Capelle On Golf

Home of Woods vs. Nicklaus – Golf's Greatest Rivalry

The 16 winners in 16 majors phenomenon

August 10th, 2012 · 1 Comment

I have been fascinated by this whole 16 different winners in the last 16 majors deal, which has been such a big topic of conversation.

The big takeaway by most in the media is that the reason for so many different winners is the level of competition – that golf is in the age of parity, and that anyone can win.

When the “experts” reach such a unanimous conclusion, it makes me wonder if they are missing something, so I looked at some stats. Four of these 16 majors were won by established greats who were adding to their major’s count. These players are hardly one hit wonders, as this 16 in a row phenomenon would have you believe.

These 16 winners are supposed to be part of this huge pack of great players – one that makes winning so difficult. If these players are making it so hard, you would expect that they would often be near or at the top of the leaderboard when they aren’t winning. For example, when Jack Nicklaus and Tiger Woods (through 2009) weren’t winning, they were on the leaderboard scaring the daylights out of those who did.

In contrast, the 16 have combined for only 19 top 10s in 119 starts since winning, or 1 in 8 starts. If we deduct the multiple major winners, then the other 12 have finished in the top 10 only once in every 10 starts since winning their only major.

As for Nicklaus, in a comparable period that ran from the 1970 PGA through the 1974 British Open, his 15 top 10s matched this entire group’s output since they won their last major!

So is the media correct? Are we in a golden age of parity where competition has never been greater? I would say an emphatic no. The majors are being won by such a disparate list of players because there are only a handful of great players, not because there are so many!

16 Straight Different Winners – 2008 PGA through 2012 British Open
(Career major titles – Career top 10s – top 10s/starts since winning)

2008 PGA – Padraig Harrington – 3 – 15 (3 for 15)
2009 M – Angel Cabrera – 2 – 8 – (1 for 14)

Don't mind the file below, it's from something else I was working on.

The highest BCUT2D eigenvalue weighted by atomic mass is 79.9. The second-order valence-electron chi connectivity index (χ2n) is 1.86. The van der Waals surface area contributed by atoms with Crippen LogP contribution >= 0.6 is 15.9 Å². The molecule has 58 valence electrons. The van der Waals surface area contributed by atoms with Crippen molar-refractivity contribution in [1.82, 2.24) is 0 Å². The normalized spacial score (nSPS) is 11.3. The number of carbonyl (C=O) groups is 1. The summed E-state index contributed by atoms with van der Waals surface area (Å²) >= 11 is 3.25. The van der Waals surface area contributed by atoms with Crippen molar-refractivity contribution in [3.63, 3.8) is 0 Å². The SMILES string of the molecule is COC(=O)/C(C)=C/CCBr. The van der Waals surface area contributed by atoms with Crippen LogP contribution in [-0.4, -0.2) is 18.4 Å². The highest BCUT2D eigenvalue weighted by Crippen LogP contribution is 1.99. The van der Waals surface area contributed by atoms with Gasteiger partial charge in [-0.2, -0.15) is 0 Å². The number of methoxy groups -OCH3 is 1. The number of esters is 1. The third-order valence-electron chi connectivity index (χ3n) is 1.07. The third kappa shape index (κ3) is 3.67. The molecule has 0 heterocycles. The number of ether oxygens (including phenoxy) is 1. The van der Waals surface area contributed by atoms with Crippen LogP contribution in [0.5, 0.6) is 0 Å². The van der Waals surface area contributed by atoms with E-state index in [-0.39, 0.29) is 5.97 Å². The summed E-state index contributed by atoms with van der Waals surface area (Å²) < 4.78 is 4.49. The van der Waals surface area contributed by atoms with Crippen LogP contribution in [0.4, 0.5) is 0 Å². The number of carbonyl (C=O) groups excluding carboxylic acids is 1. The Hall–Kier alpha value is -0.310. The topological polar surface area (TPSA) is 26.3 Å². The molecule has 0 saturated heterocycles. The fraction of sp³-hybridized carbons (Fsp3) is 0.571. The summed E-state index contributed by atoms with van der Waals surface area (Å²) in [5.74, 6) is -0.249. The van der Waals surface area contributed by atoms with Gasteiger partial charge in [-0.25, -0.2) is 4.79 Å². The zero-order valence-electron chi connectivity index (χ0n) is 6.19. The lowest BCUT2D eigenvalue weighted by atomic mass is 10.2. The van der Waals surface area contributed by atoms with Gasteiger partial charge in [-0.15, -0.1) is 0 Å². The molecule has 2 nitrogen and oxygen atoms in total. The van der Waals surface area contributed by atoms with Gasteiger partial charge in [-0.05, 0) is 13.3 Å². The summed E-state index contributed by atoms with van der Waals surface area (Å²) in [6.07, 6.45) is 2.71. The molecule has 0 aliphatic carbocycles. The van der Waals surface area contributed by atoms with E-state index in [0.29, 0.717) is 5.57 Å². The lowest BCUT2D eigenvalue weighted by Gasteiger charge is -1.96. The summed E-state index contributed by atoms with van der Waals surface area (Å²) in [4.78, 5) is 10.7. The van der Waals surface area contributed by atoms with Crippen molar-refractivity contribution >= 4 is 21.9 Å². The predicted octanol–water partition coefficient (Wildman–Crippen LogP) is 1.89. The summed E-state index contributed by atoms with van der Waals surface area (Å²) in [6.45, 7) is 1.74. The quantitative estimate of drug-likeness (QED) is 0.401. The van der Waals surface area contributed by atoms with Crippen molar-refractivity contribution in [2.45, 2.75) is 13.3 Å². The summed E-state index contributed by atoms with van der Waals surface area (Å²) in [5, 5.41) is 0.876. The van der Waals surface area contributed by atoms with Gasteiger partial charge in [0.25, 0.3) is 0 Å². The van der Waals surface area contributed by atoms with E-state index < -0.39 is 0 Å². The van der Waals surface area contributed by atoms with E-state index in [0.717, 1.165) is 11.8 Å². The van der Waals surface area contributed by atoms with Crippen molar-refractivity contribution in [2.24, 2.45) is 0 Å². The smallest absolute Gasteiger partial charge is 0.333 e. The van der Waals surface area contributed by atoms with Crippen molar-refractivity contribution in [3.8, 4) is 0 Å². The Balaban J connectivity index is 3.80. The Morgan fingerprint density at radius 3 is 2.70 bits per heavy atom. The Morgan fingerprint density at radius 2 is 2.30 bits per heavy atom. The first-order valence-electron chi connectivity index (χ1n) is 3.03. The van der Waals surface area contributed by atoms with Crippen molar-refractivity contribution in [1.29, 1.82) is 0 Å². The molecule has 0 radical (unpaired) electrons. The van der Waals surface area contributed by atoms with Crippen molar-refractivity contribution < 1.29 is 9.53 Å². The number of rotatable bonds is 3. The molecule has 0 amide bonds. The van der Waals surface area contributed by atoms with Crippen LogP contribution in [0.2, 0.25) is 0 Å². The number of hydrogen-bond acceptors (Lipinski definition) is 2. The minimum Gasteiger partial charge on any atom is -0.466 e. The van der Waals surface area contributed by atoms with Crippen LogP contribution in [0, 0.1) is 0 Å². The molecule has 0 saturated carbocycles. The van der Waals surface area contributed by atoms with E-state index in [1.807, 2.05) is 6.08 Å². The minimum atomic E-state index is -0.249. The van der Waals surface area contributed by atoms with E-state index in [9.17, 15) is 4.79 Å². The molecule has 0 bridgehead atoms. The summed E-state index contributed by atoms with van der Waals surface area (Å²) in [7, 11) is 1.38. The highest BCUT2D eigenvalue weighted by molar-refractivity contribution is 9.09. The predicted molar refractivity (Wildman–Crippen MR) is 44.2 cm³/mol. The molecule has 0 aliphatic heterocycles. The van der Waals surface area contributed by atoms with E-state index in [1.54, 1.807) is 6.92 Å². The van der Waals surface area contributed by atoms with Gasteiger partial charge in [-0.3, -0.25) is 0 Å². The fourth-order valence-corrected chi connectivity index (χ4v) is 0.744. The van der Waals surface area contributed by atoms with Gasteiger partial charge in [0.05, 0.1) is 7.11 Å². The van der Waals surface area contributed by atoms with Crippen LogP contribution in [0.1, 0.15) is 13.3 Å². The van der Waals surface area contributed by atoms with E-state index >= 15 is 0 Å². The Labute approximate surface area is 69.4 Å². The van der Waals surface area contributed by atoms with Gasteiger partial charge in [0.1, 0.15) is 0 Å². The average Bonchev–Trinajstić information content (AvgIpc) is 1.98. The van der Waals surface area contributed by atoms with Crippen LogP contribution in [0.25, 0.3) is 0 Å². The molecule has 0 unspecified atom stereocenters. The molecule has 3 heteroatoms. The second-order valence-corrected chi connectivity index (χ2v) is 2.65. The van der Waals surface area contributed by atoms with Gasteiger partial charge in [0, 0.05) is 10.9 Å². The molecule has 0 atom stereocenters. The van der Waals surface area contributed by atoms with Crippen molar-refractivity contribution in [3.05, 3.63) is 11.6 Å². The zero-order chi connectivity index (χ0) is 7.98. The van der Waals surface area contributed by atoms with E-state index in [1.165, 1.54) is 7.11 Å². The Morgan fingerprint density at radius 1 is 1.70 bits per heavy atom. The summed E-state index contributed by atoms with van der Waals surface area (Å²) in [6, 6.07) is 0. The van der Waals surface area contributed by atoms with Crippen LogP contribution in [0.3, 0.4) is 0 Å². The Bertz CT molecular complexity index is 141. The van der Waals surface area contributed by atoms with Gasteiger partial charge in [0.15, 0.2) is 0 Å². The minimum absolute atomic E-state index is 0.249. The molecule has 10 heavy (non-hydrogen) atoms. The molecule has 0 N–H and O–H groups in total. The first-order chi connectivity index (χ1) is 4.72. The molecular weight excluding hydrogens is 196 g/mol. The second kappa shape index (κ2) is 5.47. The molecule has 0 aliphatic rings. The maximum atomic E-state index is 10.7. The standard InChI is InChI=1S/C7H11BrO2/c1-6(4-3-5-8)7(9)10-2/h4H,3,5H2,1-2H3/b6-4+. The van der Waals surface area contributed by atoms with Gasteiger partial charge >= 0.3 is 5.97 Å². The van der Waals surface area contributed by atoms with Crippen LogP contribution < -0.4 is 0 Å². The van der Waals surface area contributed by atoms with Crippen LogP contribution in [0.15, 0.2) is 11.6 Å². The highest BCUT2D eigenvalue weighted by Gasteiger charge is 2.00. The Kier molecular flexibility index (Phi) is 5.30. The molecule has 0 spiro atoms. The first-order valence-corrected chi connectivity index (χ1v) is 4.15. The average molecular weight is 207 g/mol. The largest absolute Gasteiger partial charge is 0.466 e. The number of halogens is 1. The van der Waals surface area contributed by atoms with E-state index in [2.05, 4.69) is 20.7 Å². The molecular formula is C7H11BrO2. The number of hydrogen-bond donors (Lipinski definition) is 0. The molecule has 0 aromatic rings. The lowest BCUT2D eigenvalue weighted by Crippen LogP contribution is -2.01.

2009 US – Lucas Glover- 1 – 2 – (1 for 13)
2009 BO – Stewart Cink – 1 – 9 – (0 for 12)
2009 PGA – Y.E. Yang – 1 – 3 – (2 for 11)
2010 M – Phil Mickelson – 4 – 33 – (3 for 10)
2010US —Graeme McDowell – 1 – 4 – (2 for 9)
2010BO—Louis Oosthuizen – 1 – 3 – 2 for 8
2010P —Martin Kaymer – 1 – 4 – 0 for 7
2011M—Charl Schwartzel – 1 – 2 – (1 for 6)
2011US—Rory McIlroy – 1 – 5 – (0 for 5)
2011BO—Darren Clarke – 1 – 7 – (0 for 4)
2011P —Keegan Bradley – 1 – 1 – (0 for 3)
2012M—Bubba Watson – 1 – 3 – (0 for 2)
2012US – Webb Simpson – 1 – 1 – (0 for 0)
2012 BO – Ernie Els – 4 – 33 – (0 for 0)

Tags: The Game · The Majors

RSS

1 response so far ↓

  • 1 BD // Aug 10, 2012 at 5:12 pm

    I don’t follow your reasoning. First of all, I don’t think parity = “greatness.” Let’s first address parity: If 16 different players win 16 majors, that is indeed pretty compelling proof of parity. If we look to top-10s instead of just wins, and we (hypothetically) find that 160 different players finished in the top ten in 16 majors, then that would be even stronger evidence of parity. Lots of different winners (or top-10 finishers) denotes parity, and I just don’t see any way around that.

    By the same token, if only a handful of players are winning or finishing high in majors (as in the case of Nicklaus and his cohorts), that denotes the absence of parity. Again, I don’t see how one gets around that conclusion.

    Now, as for the relationship of parity to “greatness,” the only obvious connection I see is that it’s harder to be “great” in a competitive environment where there’s a high degree of parity. A hypothetical rookie looking to make an impact on the game is going to stand a better chance of doing that if there are only, say, a dozen great players in golf than he would if there were 50 great players, all else being equal.

    Of course, the natural question to ask is, “Are the 12 great players in the one hypothetical better or worse than the 50 great players in the other hypothetical.” Seems to me that we just can’t say unless we bring other facts or assumptions into the equation. The 50 could be better, worse, or the same as the 12. Because parity does not equal greatness, the presence or absence of parity alone doesn’t tell us which group is better.

Leave a Comment